So, if we simply divide the energy content of the gas by the energy content of the battery, we get 32,940 charges 6806 charges. Assuming a charge every day for a year, that's 90.2 years 18.6 years. Now, of course, there are inefficiencies in the systems, so that's not right. Gasoline engines in cars are typically on the order of 25% - 30% efficient (per Wikipedia), and their alternators are typically on the order of 50% - 60% efficient. However, permanent alternators run optimally can have efficiencies in the high 90%'s (again, per Wikipedia).

So, the claim that there's enough energy in a gallon of gas to charge an iPhone every day for 20 years seems pretty reasonable (in reality, when you look at the efficiencies, you won't be able to put all that energy into charging the phone).

An iPhone may not be huge, but 20 years is a pretty long time. It really just goes to show how much energy gasoline contains, and why it's so useful for powering vehicles.


As a side note, this is why I personally think that biofuels offer so much hope. If a way can be found to efficiently convert biomass into a gasoline like fuel (such as some of the studies on algae), we'd have a high density energy source that could take advantage of existing infrastructure. No waiting overnight to charge batteries - just a quick 10 minute stop at the pump to fill up with dead algae.

Update 2012-05-08 As a reader pointed out, I made a boneheaded error in my conversion from pounds to kilograms (stupid metric system). I corrected it, striking through the wrong numbers and replacing them with the correct ones.

Monday, December 19, 2011

War on Christmas, 2011

Santa in the CrosshairsWe're well into the War on Christmas, with less than a week left to try to destroy the holiday this year. I've already written my post this year complaining about the Salvation Army, and I've written in years past about the whole War on Christmas, so there's not much for me to add this year. So, I think I'm just going to post a bunch of links.

But first, I think I'm going to make a tradition of something I did last year, and embed a YouTube video of Tim Minchin's 'White Whine in the Sun'.

My previous War on Christmas posts:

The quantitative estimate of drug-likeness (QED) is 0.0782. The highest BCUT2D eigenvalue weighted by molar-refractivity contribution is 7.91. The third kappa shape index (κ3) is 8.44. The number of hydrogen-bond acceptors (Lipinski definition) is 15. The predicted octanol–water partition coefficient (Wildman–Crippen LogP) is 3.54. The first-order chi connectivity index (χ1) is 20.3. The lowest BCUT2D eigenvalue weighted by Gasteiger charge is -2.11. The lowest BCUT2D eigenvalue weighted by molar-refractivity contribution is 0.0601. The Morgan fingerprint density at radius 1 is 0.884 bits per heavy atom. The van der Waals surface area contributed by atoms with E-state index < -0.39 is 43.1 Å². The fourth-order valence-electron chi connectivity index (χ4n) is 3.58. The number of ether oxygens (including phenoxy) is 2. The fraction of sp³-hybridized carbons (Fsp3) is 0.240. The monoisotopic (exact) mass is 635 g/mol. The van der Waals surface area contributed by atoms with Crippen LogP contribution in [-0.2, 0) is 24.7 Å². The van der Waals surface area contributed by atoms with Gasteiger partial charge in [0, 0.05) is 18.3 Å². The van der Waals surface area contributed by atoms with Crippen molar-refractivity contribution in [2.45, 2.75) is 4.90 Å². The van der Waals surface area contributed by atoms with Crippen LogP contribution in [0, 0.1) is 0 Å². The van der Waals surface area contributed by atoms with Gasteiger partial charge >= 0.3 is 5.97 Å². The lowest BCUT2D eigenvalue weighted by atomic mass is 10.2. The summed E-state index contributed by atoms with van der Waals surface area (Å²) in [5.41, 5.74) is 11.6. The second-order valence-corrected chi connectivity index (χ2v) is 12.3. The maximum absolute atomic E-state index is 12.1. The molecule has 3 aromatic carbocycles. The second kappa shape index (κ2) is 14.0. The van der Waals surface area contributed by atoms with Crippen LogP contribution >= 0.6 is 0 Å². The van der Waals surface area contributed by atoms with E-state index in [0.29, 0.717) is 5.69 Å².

The Digital Cuttlefish has quite a few Christmas poems. At the bottom of the first link below, he's provided a list of everything he posted this year. So, I'll just link to that one, plus a poem he wrote last year that I really like.


And that's it for my War on Christmas this year.


Added 2011-12-19 - Okay, one more thing. Here's a spoof on the Charlie Brown Christmas special that I couldn't resist posting (from Calamities of Nature). Just click on the image to see it full size.

Calamities of Nature Comic on Charlie Brown Christmas

Tuesday, December 13, 2011

God in Football

Touchdown JesusI just so happened to watch the Denver Chicago game over the weekend (I'm not a huge sports fan, so that's pretty rare), and I caught the after the game sideline interview with the Broncos quarterback, Tim Tebow. He started off by acknowledging his "Lord and Savior Jesus Christ", and apparently, he's well know for his strong faith.

Athletes thanking Jesus is nothing new. I always thought it was a bit odd to think that God would favor one team's prayers over another's, or that God would be a Broncos fan, but I'd gotten used to it. But, a blog website I read on a regular basis, Why Evolution Is True, also just so happened to discuss Tebow's religiosity, and one of the comments on that site presented something novel.

If you really believe there is a powerful supernatural agent that can actually affect the outcome of a football game in your favor, how the heck is this not cheating? If a powerful psychic was steering the ball around from the sidelines, this is obviously an unfair advantage. Once again, God gets a special exemption.

I'd never looked at it that way before. Anyway, I don't have any deep commentary. I just thought it was funny and I wanted to share.